After a signing ceremony, Morris travelled two hundred kilometres east to Fort Ellice, where he was to meet with more Indian leaders who had not been present at the Lac Qu’Appelle negotiations. Among them was Chief Waywayseecappo, who was then around fifty years old.
At least as far back as 1859, Waywayseecappo had been trading furs at the Hudson’s Bay Company outpost in Fort Ellice, in exchange for cloth, flints, knives, tobacco, and ammunition. A company trader described Waywayseecappo as “a giant in size and ancient in days and devilment.” Morris wanted Waywayseecappo to sign Treaty 4 on behalf of the fifty families in his band, which Otakaonan had not had the authority to do at Lac Qu’Appelle. “What we offer will be for your good,” said Morris. “I think you are not wiser than your brothers.”
A witness to the meeting sketched Waywayseecappo’s profile with a lump of charcoal, leaving his only surviving likeness.
Chief Waywayseecappo, who could not read or write English, signed the treaty with an “X.” His name, transcribed as “Waywa- se-ca-pow,” was translated as “the Man proud of standing upright.” It is difficult to say what Chief Waywayseecappo thought about the treaty….
The Waywayseecappo reserve and the town of Rossburn were created within two years of each other, and not by coincidence.
After signing Treaty 4, Chief Waywayseecappo requested reserve land in an area where his band had planted its summer gardens since the early 1800s, inside a far larger Traditional Territory where they had lived, hunted, and traded for the previous century. The reserve was formally established in 1877, and some two hundred people moved there. Among them were families named Longclaws, Keewaytincappo, and Jandrew — names that later featured in some of the thickest branches of Maureen Twovoice’s family tree. For a time, the government referred to the community as Lizard Point, a name inspired by the dark green salamanders that were ubiquitous in the area after extended periods of rain. An early map of the reserve — formally known as Indian Reserve #62 — shows that it is bordered on the east by the Birdtail River.
Treaty 4 simultaneously authorized the creation of reserves and declared “that it is the desire of Her Majesty to open up [land] for settlement, immigration, trade and such other purposes.” And so it was that a mere two years after the Waywayseecappo reserve was established, a wave of settlers made their way to the valley of the Birdtail, just as Her Majesty Queen Victoria had supposedly desired. …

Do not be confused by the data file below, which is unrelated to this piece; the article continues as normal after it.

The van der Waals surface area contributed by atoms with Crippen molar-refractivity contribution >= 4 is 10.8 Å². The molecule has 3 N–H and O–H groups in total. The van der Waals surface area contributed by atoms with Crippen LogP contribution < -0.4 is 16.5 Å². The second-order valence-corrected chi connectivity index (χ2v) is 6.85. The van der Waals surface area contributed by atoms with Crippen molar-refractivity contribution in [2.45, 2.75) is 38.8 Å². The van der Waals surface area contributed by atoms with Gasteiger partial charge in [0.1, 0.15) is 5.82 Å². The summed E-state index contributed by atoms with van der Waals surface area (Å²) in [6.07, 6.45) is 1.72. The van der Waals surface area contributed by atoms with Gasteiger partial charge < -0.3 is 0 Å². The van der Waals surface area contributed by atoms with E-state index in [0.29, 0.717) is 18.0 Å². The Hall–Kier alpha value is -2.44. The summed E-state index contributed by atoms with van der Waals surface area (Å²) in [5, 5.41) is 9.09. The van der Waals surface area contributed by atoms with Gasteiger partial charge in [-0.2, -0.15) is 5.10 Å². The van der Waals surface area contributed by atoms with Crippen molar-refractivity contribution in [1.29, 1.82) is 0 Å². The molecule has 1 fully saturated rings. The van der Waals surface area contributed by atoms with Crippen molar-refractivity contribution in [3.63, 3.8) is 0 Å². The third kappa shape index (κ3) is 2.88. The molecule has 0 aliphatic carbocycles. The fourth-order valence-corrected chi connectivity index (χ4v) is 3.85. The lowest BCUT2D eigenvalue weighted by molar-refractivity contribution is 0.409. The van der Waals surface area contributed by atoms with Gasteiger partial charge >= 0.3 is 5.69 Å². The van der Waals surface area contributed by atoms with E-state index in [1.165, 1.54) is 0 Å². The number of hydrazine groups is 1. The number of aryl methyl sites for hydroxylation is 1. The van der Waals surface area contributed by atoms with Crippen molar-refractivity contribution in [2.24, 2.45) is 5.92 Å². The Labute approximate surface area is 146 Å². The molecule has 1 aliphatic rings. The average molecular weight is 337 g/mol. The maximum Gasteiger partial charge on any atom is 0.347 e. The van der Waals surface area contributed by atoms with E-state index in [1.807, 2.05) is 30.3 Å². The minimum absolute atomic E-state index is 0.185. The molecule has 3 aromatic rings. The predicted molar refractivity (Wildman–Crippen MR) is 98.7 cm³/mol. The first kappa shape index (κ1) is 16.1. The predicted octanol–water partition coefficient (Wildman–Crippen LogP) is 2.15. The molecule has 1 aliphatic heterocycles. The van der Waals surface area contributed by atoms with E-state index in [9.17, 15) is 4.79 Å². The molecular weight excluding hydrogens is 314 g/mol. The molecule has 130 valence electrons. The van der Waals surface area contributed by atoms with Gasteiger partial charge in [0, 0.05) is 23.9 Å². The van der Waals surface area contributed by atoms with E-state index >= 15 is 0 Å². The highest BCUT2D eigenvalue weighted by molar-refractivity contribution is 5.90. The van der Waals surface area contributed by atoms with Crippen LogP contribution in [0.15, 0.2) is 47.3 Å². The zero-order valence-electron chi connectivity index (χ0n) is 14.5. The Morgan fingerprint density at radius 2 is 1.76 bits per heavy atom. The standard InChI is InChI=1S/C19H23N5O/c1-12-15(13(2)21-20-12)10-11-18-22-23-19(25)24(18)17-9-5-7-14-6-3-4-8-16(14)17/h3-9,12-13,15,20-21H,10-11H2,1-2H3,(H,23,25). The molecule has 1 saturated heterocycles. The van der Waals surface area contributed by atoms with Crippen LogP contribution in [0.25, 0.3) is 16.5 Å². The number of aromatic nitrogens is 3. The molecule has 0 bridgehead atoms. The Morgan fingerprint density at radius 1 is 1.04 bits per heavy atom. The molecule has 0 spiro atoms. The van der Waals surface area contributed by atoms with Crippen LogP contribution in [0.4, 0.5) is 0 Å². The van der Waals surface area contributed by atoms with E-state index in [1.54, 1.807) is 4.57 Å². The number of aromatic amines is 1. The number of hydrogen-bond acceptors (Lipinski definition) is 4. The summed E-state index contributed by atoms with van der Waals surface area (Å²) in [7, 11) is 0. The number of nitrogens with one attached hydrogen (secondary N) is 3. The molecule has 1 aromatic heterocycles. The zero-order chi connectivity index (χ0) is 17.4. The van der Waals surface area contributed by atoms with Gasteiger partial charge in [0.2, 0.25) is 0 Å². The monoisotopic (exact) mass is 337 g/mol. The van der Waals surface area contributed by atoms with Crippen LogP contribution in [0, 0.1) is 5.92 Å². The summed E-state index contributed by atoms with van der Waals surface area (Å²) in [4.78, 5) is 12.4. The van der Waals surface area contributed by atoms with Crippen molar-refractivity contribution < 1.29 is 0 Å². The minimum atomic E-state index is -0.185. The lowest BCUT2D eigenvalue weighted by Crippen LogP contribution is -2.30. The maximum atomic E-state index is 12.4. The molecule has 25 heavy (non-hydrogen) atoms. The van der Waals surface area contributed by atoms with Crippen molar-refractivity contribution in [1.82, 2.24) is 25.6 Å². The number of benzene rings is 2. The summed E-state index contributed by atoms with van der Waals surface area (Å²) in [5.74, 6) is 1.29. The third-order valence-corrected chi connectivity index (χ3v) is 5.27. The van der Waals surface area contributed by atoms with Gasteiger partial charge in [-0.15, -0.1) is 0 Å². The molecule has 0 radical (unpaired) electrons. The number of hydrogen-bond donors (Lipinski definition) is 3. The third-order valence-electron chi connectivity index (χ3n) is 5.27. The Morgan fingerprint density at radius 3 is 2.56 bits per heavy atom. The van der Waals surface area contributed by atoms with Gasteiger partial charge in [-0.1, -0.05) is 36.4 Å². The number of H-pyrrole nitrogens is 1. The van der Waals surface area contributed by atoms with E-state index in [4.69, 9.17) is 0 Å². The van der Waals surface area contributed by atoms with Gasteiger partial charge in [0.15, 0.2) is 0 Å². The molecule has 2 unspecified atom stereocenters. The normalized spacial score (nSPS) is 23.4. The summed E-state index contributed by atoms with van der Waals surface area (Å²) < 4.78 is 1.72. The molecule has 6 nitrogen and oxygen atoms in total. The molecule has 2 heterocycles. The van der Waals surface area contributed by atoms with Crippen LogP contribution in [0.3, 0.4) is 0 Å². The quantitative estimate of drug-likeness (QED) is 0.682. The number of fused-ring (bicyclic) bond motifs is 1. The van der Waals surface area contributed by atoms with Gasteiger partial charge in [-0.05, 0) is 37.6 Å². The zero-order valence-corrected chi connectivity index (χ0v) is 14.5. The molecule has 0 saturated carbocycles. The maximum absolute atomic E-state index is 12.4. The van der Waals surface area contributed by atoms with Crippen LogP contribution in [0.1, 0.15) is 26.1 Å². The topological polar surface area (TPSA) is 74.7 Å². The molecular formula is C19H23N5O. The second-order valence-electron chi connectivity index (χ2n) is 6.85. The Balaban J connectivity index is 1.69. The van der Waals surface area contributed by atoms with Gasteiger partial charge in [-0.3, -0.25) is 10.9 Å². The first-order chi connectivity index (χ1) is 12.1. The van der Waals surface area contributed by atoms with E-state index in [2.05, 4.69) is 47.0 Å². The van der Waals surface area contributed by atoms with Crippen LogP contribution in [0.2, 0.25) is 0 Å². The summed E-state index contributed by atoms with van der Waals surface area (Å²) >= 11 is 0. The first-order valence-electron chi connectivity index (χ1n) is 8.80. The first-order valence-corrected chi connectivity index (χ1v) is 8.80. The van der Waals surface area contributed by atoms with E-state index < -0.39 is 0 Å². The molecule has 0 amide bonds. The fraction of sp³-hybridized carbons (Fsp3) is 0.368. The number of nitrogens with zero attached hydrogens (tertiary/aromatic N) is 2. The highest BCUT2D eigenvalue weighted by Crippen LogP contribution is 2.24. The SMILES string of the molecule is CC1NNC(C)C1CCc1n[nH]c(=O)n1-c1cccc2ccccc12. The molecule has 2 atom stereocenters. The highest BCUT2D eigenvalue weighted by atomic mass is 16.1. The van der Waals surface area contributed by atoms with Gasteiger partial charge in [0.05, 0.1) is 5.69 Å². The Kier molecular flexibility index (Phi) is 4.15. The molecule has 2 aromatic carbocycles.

Early relations between the new town and the reserve appear to have been largely friendly. Indians from Waywayseecappo visited Rossburn to trade moccasins, baskets, and rugs. They also sold tanned moosehides, dried elk meat, and fish from the largest lake on the reserve. Some settlers in Rossburn were given Ojibway names: one elderly man was called Wapawayap—“white eyebrow.” … According to an 1882 report by a federal official, “These Indians are all very well disposed towards the settlers, and whenever trouble has arisen it has, on all occasions which I have investigated, been directly attributable to the settlers, who dislike to see the Indians in possession of desirable locations.”
Chief Waywayseecappo himself developed friendships in town. …
It is possible to imagine how the relationship between Waywayseecappo and Rossburn might have deepened over time, built on respect, trade, and friendship. But that is not how things turned out — not at this time, not in Canada. …
One particular incident seems to capture a shift in the relationship between the two communities. In 1884, two settlers built a stone grist mill with a water wheel along the Birdtail River. The purpose of the mill was to produce flour, but one of its effects was to block fish from making their way up the river to the reserve. That year, Waywayseecappo’s residents “complained of starvation” to a federal official, in part because of the effect of the mill on their access to fish. At the time, the federal Indian agent responsible for the area was Lawrence Herchmer, who showed little sympathy. Rather, Herchmer believed hunger would motivate more industrious farming, which he saw as a necessary step in the civilizing of Indians. “A little starvation will do them good,” he wrote.
Just as families in Waywayseecappo struggled with an abrupt and painful transition from traditional livelihoods, so did many other communities that had been abruptly transplanted to reserves. To make matters worse, aberrant weather caused widespread crop failures in 1883 and 1884. Across the prairies, the overwhelming majority of Indians were depending on government food rations of bacon and flour to survive. It was called “the Time of the Great Hunger.”
In the summer of 1884, within a decade of Alexander Morris’s grand pronouncement during treaty negotiations, a group of two thousand Cree Indians assembled near Duck Lake (in present-day Saskatchewan). They discussed fears of being “cheated” by a government that had made “sweet promises” in order to “get their country from them.” They claimed that the government had not been living up to its treaty commitments, including the promises of agricultural support and supplies, and they said that Indians had been “reduced to absolute and complete dependence upon what relief is extended to them.” They told a federal official that “it is almost too hard for them to bear the treatment received at the hands of the government,” yet they were “glad the young men have not resorted to violent measures.”
The peace did not last another year.